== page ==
The Swerve: How the World Became Modern by Stephen Greenblatt

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Summary

  1. Story of a man named Poggio Bracciolini who miraculously and luckily found a copy of Lucretius‘ “On the Nature of Things” in 1417. This manuscript had such controversial ideas as the world not being ruled by gods, atoms as the building blocks of life and religion making humans’ lives more miserable. This text helped foster the Renaissance and has been influential to many of the world’s greatest thinkers since its rediscovery.
 
Key Takeaways:
  1. The rediscovery of this work caused a “swerve” in people’s mental models. It forced people to change how they thought, what was possible and spurred the Renaissance (pursuit of beauty, happiness and truth)
  2. Humans should conquer their fears and realize that everything transitory
  3. Epicurus – Peace of mind is key to enjoying pleasure, pleasure should be your main goal and atoms are the building blocks of life
  4. Christianity sought to censure Epicurean seeking of pleasure as they taught that pleasure leads to temptation. Epicurus also thought that if there were gods they only cared for themselves, that the soul is mortal, and he was skeptical as to why humans should be better/above any other animal.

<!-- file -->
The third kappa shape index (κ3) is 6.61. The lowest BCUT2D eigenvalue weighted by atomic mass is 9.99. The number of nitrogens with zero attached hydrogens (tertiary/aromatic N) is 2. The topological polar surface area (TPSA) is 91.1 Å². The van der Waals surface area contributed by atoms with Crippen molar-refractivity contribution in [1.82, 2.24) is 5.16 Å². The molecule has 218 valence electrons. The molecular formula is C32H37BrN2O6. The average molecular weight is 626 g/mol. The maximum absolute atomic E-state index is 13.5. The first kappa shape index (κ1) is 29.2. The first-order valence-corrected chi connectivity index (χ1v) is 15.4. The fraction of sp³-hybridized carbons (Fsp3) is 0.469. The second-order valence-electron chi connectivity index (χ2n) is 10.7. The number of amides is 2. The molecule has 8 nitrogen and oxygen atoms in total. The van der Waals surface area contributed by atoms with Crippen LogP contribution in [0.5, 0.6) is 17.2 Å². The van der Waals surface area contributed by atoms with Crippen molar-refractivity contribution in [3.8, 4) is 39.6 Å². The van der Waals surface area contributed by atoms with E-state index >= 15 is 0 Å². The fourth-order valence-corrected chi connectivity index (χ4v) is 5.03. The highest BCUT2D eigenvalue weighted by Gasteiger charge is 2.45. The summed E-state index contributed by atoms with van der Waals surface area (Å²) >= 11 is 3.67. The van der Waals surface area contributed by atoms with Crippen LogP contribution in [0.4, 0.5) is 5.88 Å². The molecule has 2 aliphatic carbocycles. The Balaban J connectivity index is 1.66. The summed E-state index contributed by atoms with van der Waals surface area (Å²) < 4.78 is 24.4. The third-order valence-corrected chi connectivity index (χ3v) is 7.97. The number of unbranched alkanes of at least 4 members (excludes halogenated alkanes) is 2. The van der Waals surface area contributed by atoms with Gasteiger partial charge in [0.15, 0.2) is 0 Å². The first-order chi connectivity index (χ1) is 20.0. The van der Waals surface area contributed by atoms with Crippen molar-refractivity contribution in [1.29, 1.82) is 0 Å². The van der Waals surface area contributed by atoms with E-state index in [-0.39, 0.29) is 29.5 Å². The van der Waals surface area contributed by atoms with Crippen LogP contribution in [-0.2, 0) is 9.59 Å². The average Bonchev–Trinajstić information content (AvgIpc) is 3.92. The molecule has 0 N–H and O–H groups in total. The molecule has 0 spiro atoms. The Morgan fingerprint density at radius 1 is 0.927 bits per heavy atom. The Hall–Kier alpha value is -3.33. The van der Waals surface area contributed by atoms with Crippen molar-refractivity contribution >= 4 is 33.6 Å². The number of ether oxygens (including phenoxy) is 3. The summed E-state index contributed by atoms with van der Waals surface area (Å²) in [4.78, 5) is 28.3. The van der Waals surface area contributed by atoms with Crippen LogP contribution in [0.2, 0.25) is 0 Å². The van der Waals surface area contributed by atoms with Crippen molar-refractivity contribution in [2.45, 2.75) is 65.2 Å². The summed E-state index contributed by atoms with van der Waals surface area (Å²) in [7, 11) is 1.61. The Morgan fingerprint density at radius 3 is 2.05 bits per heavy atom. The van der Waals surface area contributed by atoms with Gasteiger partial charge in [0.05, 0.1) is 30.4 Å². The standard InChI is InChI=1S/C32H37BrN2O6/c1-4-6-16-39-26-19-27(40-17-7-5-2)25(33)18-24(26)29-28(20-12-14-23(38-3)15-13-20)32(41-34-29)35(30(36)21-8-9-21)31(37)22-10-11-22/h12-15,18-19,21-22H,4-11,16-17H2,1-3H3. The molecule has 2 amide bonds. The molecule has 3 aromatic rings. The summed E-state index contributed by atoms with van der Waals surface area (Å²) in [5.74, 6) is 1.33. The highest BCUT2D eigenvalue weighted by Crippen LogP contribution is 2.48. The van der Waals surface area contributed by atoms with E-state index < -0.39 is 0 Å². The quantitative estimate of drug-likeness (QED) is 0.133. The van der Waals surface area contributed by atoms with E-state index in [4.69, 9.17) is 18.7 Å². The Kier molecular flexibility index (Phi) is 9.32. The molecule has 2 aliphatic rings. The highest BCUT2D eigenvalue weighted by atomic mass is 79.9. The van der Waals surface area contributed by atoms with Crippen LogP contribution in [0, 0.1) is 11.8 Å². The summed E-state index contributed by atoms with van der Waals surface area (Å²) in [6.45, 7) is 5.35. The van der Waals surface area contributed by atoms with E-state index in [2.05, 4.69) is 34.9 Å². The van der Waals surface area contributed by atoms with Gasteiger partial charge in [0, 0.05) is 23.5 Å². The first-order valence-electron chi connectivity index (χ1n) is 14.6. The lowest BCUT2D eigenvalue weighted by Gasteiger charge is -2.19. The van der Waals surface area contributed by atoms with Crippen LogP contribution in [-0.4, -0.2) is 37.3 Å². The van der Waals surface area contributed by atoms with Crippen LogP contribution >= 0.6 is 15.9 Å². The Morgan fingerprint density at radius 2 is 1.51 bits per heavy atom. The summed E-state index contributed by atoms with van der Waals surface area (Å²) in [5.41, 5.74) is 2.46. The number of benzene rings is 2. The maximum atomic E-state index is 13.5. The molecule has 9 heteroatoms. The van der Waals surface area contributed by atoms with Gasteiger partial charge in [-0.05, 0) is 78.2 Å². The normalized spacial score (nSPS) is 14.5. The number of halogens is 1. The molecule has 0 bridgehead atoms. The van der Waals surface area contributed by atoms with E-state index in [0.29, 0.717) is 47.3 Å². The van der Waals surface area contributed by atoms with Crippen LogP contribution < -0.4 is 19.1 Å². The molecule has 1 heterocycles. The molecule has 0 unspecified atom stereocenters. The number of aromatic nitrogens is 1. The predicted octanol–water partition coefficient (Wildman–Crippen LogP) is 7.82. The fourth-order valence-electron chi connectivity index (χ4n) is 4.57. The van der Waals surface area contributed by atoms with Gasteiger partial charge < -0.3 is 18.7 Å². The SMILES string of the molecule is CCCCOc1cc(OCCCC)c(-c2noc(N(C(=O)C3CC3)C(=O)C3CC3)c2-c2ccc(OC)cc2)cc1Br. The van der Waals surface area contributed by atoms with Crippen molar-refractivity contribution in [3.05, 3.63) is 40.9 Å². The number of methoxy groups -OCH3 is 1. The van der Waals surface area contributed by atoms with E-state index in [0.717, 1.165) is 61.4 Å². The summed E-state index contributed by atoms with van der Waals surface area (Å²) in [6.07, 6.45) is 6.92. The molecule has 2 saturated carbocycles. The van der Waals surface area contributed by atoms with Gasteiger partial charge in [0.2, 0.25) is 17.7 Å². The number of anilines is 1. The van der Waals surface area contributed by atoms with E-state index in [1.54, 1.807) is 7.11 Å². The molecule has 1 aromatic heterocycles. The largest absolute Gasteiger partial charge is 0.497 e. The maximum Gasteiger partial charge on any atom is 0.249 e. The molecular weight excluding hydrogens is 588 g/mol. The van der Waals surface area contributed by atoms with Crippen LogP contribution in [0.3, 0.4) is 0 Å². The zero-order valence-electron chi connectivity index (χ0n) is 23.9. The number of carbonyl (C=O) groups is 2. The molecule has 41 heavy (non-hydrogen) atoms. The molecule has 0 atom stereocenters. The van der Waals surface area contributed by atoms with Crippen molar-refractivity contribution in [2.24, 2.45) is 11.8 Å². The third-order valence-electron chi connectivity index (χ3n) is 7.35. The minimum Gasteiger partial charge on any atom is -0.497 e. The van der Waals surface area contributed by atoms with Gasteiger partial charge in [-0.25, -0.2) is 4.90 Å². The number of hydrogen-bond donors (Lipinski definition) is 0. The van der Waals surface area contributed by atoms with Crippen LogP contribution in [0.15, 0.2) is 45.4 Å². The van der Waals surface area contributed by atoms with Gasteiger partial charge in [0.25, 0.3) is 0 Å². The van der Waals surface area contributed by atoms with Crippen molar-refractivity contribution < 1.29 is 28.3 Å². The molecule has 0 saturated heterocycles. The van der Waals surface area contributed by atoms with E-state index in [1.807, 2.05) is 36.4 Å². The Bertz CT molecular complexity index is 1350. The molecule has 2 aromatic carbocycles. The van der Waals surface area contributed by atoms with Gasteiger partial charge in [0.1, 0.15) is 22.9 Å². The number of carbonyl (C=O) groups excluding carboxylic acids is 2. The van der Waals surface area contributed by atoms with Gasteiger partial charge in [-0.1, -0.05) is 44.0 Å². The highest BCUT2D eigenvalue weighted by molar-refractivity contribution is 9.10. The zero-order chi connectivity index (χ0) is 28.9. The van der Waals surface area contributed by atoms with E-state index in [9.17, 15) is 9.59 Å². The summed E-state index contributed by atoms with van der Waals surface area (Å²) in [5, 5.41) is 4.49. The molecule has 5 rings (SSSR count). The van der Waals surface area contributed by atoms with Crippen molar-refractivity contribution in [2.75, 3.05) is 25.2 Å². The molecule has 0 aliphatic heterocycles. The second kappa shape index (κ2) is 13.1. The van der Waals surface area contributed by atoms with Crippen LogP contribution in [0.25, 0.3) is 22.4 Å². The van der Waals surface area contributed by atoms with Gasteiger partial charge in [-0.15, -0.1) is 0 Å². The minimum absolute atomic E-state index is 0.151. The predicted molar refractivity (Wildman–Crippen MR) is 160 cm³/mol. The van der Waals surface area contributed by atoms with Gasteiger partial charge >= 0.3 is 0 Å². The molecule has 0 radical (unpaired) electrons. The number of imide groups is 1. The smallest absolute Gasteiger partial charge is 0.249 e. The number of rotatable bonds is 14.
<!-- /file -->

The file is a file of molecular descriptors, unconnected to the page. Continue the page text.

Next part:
5. Lucretius – Nothing is created with an end goal, things evolve out of necessity and over time adapt to their current functions. Humans are not special as we are made of the same thing as everything else; soul dies with the body; there is no afterlife; this world is all we have; religions are cruel; greatest obstacle to pleasure is not pain but delusion; inordinate desire destroy more lives than anything else; humans, while finite, have infinite imagination (for both pleasure and pain). Understanding how things really are is no cause for despair but rather the good news.
  6. “To philosophize is to learn to die” – Montaigne

What I got out of it:

  1. Definitely an interesting read but I can’t say that I loved it or would want to read it again. However, it is interesting to contemplate what the Renaissance would have looked like, if it happened at all, without Poggio finding Lucretius’ work. Also, it is interesting to ponder what treasures have been destroyed or are still left to be found that can impact our thinking as much as “On the Nature of Things” did.
  2. There has been a lot of criticism around the accuracy of this book – especially many of the religious aspects. A great article summarizing these criticisms can be found here.

Read The Swerve

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